Recently, tests have concluded that the Apple iPad is the best all-round tablet for children, champing the Lexibook First Tablet and the Arnova Childpad, as well as others. An article in Wired Magazine explains some of the testing procedures that were applied to conclude such results. The article by Simon Munk, titled “Test: Best Tablet Computers For Children Reviewed”, can provide some insight into the pros and cons of the iPad, and why it may be the best for children to use, but I’m wondering if a piece of crisp technology is really what children need.
There was a time when children used to play in the street, or go to the pack to ride their bikes or kick a ball. Children would interact with one another, make new friends, and stay out until the sun went down. Granted, though, the world is a bit more dangerous on the streets these days than it was ten or twenty years ago, and with technology expanding so rapidly, why not use the gadgets and devices that are at our fingertips? Technology has been very beneficial in bringing information readily to those who need a quick recipe for dinner, or those who need to send a quick email because the phone line is busy. But, is letting children have access to such gadgets benefiting them in the same way that it benefits adults or teenagers?
Young children don’t need to worry about cooking dinner, or sending emails. So what benefit could technology possibly bring to young children? The answer that comes to mind is brain training, or learning activities. The iPad has many fantastic – and even cool – educational apps, such as Reading Raven, Maths Castle and Kids Crosswords, and these programs could teach a lot of basics to young children before they even get to school. Technology, in this regard, in doing young children a favour. However, there is a dark side of technology. It is when this dark side comes into contact with the unsocial child, that there is a problem.
Advertisers always portray children with technology as happy and vibrant. A recent Apple billboard depicts an iPad with a finger tracing letters, and hence implying the iPad is a vessel for learning the alphabet. Naturally, an advertiser wants to depict the best experience possible, in order to sell the product, so they would never advertise images like this:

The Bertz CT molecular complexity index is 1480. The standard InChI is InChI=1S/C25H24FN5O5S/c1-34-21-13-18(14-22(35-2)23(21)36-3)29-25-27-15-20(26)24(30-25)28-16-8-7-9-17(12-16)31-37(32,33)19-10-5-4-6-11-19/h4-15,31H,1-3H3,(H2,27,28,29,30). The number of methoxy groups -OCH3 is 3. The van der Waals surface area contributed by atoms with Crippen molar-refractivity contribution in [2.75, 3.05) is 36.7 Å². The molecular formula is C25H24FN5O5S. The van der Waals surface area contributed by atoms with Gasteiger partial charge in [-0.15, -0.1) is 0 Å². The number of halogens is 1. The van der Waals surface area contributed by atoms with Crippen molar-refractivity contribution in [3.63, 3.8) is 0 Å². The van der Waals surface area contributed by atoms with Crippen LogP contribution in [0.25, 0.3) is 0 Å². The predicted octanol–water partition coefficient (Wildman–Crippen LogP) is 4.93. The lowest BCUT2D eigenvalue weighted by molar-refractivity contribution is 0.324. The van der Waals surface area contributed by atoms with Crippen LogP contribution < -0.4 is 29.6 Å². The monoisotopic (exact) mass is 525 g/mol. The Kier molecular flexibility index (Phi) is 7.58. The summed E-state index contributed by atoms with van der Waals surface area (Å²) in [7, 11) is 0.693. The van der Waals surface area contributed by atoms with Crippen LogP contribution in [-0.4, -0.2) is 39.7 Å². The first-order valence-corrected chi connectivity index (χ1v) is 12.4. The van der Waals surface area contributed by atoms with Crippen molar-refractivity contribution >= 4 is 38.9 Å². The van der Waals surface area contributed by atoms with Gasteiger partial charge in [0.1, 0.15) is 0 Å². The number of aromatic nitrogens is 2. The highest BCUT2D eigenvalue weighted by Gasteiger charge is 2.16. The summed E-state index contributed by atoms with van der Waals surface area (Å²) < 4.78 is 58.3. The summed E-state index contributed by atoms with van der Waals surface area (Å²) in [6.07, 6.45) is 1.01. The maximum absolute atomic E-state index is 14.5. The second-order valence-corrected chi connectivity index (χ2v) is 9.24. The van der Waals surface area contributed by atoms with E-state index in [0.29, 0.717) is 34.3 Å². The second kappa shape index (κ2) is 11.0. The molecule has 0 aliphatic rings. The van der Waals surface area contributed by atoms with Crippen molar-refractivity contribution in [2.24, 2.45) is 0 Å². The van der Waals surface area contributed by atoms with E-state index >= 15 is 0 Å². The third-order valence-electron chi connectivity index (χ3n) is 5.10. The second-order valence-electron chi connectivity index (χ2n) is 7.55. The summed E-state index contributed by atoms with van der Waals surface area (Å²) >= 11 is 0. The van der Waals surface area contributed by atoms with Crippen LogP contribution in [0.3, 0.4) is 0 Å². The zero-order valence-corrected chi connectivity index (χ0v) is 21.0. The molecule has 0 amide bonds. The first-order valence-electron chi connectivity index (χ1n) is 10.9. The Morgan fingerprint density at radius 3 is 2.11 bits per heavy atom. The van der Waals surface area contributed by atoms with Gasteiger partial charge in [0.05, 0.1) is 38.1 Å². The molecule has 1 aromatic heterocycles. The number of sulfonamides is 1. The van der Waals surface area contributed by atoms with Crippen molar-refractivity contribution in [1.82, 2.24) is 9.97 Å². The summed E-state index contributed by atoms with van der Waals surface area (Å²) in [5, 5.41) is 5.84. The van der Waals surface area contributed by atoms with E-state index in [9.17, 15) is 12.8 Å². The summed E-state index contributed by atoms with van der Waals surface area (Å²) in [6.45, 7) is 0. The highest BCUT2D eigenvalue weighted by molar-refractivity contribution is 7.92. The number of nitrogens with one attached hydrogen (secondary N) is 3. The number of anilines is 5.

[screaming kid with iPad]
But it should be noted, that kids and technology don’t always go hand-in-hand. While it is important for children to learn basic maths, and how to spell, among other things, children also need to learn how to be patient, how to interact with other people, and to get exercise. Some children – once absorbed by the awe of technology – cannot let go of their amazing gadgets, and/or are not encouraged by their parents to engage in other activities. Children should not be allowed to get the idea that technology is their whole world – however significant technology may be.
While technology is fast, so information is easily accessible, in being so, also promotes impatience. If kids cannot learn to wait for something to load on a screen, how will they learn to wait anything? As they grow up, will they need to have the latest gadget immediately, or a response from a job agency instantly?
Technology can be wonderful, but if not encouraged, will children learn to take a break from the screen, to interact with other children? And as they grow up, will they not be afraid to approach their teacher or their boss?
Bad habits can be formed easily, and can be hard to break from.
Is technology doing children more harm than good? If so, perhaps Apple is best in moderation.